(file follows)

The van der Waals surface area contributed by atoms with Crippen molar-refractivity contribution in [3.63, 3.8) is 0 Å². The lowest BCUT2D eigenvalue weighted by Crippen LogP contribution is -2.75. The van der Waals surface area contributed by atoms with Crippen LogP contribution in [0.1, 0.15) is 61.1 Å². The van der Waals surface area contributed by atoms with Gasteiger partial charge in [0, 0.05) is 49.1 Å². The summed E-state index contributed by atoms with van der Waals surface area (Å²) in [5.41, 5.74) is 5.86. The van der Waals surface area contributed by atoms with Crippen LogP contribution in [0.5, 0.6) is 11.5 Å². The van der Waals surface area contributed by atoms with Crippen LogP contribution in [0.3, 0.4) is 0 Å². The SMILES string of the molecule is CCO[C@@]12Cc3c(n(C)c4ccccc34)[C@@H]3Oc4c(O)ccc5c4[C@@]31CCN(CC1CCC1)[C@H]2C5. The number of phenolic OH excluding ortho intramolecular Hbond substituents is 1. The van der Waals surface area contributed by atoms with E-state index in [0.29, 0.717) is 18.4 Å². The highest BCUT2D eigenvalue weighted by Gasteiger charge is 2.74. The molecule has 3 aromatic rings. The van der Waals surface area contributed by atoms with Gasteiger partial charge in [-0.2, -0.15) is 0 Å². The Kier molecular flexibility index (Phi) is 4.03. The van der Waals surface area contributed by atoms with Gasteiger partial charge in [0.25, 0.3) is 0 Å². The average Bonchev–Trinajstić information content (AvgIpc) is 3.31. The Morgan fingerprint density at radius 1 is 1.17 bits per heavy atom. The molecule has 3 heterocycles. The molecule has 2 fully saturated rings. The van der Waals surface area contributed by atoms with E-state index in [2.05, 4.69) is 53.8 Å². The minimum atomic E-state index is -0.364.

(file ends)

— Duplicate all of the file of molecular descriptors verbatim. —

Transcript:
The van der Waals surface area contributed by atoms with Crippen molar-refractivity contribution in [3.63, 3.8) is 0 Å². The lowest BCUT2D eigenvalue weighted by Crippen LogP contribution is -2.75. The van der Waals surface area contributed by atoms with Crippen LogP contribution in [0.1, 0.15) is 61.1 Å². The van der Waals surface area contributed by atoms with Gasteiger partial charge in [0, 0.05) is 49.1 Å². The summed E-state index contributed by atoms with van der Waals surface area (Å²) in [5.41, 5.74) is 5.86. The van der Waals surface area contributed by atoms with Crippen LogP contribution in [0.5, 0.6) is 11.5 Å². The van der Waals surface area contributed by atoms with Crippen LogP contribution in [0.3, 0.4) is 0 Å². The SMILES string of the molecule is CCO[C@@]12Cc3c(n(C)c4ccccc34)[C@@H]3Oc4c(O)ccc5c4[C@@]31CCN(CC1CCC1)[C@H]2C5. The number of phenolic OH excluding ortho intramolecular Hbond substituents is 1. The van der Waals surface area contributed by atoms with E-state index in [0.29, 0.717) is 18.4 Å². The highest BCUT2D eigenvalue weighted by Gasteiger charge is 2.74. The molecule has 3 aromatic rings. The van der Waals surface area contributed by atoms with Gasteiger partial charge in [-0.2, -0.15) is 0 Å². The Kier molecular flexibility index (Phi) is 4.03. The van der Waals surface area contributed by atoms with Gasteiger partial charge in [0.25, 0.3) is 0 Å². The average Bonchev–Trinajstić information content (AvgIpc) is 3.31. The Morgan fingerprint density at radius 1 is 1.17 bits per heavy atom. The molecule has 3 heterocycles. The molecule has 2 fully saturated rings. The van der Waals surface area contributed by atoms with E-state index in [2.05, 4.69) is 53.8 Å². The minimum atomic E-state index is -0.364.